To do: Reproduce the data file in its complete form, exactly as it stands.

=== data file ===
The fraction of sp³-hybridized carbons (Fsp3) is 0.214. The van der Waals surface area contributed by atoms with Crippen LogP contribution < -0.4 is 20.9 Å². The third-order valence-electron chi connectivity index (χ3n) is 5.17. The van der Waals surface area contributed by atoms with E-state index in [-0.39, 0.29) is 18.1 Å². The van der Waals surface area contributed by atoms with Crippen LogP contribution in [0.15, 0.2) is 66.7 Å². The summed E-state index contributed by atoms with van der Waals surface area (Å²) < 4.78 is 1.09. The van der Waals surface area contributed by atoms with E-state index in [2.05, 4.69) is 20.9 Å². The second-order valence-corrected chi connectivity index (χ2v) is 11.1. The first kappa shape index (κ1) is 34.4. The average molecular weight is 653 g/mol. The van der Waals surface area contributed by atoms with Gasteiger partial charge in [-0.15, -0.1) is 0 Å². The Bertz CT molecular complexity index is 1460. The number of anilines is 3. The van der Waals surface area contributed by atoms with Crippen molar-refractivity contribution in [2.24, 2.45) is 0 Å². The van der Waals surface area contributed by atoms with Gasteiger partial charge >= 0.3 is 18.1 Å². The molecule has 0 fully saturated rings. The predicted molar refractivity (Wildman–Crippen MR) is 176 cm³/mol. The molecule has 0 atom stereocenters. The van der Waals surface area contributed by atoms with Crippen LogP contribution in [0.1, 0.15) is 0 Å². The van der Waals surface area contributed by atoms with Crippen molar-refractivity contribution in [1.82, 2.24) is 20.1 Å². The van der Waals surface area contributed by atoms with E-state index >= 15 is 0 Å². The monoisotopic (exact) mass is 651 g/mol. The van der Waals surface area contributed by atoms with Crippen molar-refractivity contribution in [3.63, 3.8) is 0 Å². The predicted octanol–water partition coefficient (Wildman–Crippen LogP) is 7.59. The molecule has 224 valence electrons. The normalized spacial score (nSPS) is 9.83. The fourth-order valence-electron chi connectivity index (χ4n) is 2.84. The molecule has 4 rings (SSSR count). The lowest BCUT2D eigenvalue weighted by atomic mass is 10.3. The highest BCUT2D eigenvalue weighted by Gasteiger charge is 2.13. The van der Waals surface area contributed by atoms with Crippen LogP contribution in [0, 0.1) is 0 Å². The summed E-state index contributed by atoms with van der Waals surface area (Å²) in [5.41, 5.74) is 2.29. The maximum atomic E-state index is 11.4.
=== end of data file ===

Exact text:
The fraction of sp³-hybridized carbons (Fsp3) is 0.214. The van der Waals surface area contributed by atoms with Crippen LogP contribution < -0.4 is 20.9 Å². The third-order valence-electron chi connectivity index (χ3n) is 5.17. The van der Waals surface area contributed by atoms with E-state index in [-0.39, 0.29) is 18.1 Å². The van der Waals surface area contributed by atoms with Crippen LogP contribution in [0.15, 0.2) is 66.7 Å². The summed E-state index contributed by atoms with van der Waals surface area (Å²) < 4.78 is 1.09. The van der Waals surface area contributed by atoms with E-state index in [2.05, 4.69) is 20.9 Å². The second-order valence-corrected chi connectivity index (χ2v) is 11.1. The first kappa shape index (κ1) is 34.4. The average molecular weight is 653 g/mol. The van der Waals surface area contributed by atoms with Gasteiger partial charge in [-0.15, -0.1) is 0 Å². The Bertz CT molecular complexity index is 1460. The number of anilines is 3. The van der Waals surface area contributed by atoms with Crippen molar-refractivity contribution in [2.24, 2.45) is 0 Å². The van der Waals surface area contributed by atoms with Gasteiger partial charge >= 0.3 is 18.1 Å². The molecule has 0 fully saturated rings. The predicted molar refractivity (Wildman–Crippen MR) is 176 cm³/mol. The molecule has 0 atom stereocenters. The van der Waals surface area contributed by atoms with Crippen LogP contribution in [0.1, 0.15) is 0 Å². The van der Waals surface area contributed by atoms with Crippen molar-refractivity contribution in [1.82, 2.24) is 20.1 Å². The van der Waals surface area contributed by atoms with E-state index >= 15 is 0 Å². The monoisotopic (exact) mass is 651 g/mol. The van der Waals surface area contributed by atoms with Crippen molar-refractivity contribution in [3.63, 3.8) is 0 Å². The predicted octanol–water partition coefficient (Wildman–Crippen LogP) is 7.59. The molecule has 224 valence electrons. The normalized spacial score (nSPS) is 9.83. The fourth-order valence-electron chi connectivity index (χ4n) is 2.84. The molecule has 4 rings (SSSR count). The lowest BCUT2D eigenvalue weighted by atomic mass is 10.3. The highest BCUT2D eigenvalue weighted by Gasteiger charge is 2.13. The van der Waals surface area contributed by atoms with Crippen LogP contribution in [0, 0.1) is 0 Å². The summed E-state index contributed by atoms with van der Waals surface area (Å²) in [5.41, 5.74) is 2.29. The maximum atomic E-state index is 11.4.